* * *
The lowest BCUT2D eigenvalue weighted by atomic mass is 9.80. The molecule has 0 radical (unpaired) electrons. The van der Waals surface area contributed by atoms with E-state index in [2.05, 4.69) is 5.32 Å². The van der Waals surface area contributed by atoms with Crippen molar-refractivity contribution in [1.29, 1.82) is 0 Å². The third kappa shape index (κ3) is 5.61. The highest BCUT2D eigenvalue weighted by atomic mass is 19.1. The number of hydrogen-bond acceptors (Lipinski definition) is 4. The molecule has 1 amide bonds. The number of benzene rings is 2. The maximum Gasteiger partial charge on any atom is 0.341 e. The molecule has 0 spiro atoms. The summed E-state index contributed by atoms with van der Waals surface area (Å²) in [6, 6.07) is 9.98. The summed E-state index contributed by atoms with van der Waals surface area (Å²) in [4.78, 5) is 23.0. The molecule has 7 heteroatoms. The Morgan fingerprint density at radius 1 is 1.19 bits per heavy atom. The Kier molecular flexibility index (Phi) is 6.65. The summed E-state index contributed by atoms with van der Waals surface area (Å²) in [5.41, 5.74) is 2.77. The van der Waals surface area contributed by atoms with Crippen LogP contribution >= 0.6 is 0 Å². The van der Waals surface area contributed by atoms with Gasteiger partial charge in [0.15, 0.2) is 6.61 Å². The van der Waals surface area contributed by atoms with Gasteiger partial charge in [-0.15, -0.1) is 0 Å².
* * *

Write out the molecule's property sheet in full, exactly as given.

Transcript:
The lowest BCUT2D eigenvalue weighted by atomic mass is 9.80. The molecule has 0 radical (unpaired) electrons. The van der Waals surface area contributed by atoms with E-state index in [2.05, 4.69) is 5.32 Å². The van der Waals surface area contributed by atoms with Crippen molar-refractivity contribution in [1.29, 1.82) is 0 Å². The third kappa shape index (κ3) is 5.61. The highest BCUT2D eigenvalue weighted by atomic mass is 19.1. The number of hydrogen-bond acceptors (Lipinski definition) is 4. The molecule has 1 amide bonds. The number of benzene rings is 2. The maximum Gasteiger partial charge on any atom is 0.341 e. The molecule has 0 spiro atoms. The summed E-state index contributed by atoms with van der Waals surface area (Å²) in [6, 6.07) is 9.98. The summed E-state index contributed by atoms with van der Waals surface area (Å²) in [4.78, 5) is 23.0. The molecule has 7 heteroatoms. The Morgan fingerprint density at radius 1 is 1.19 bits per heavy atom. The Kier molecular flexibility index (Phi) is 6.65. The summed E-state index contributed by atoms with van der Waals surface area (Å²) in [5.41, 5.74) is 2.77. The van der Waals surface area contributed by atoms with Crippen LogP contribution >= 0.6 is 0 Å². The van der Waals surface area contributed by atoms with Gasteiger partial charge in [0.15, 0.2) is 6.61 Å². The van der Waals surface area contributed by atoms with Gasteiger partial charge in [-0.15, -0.1) is 0 Å².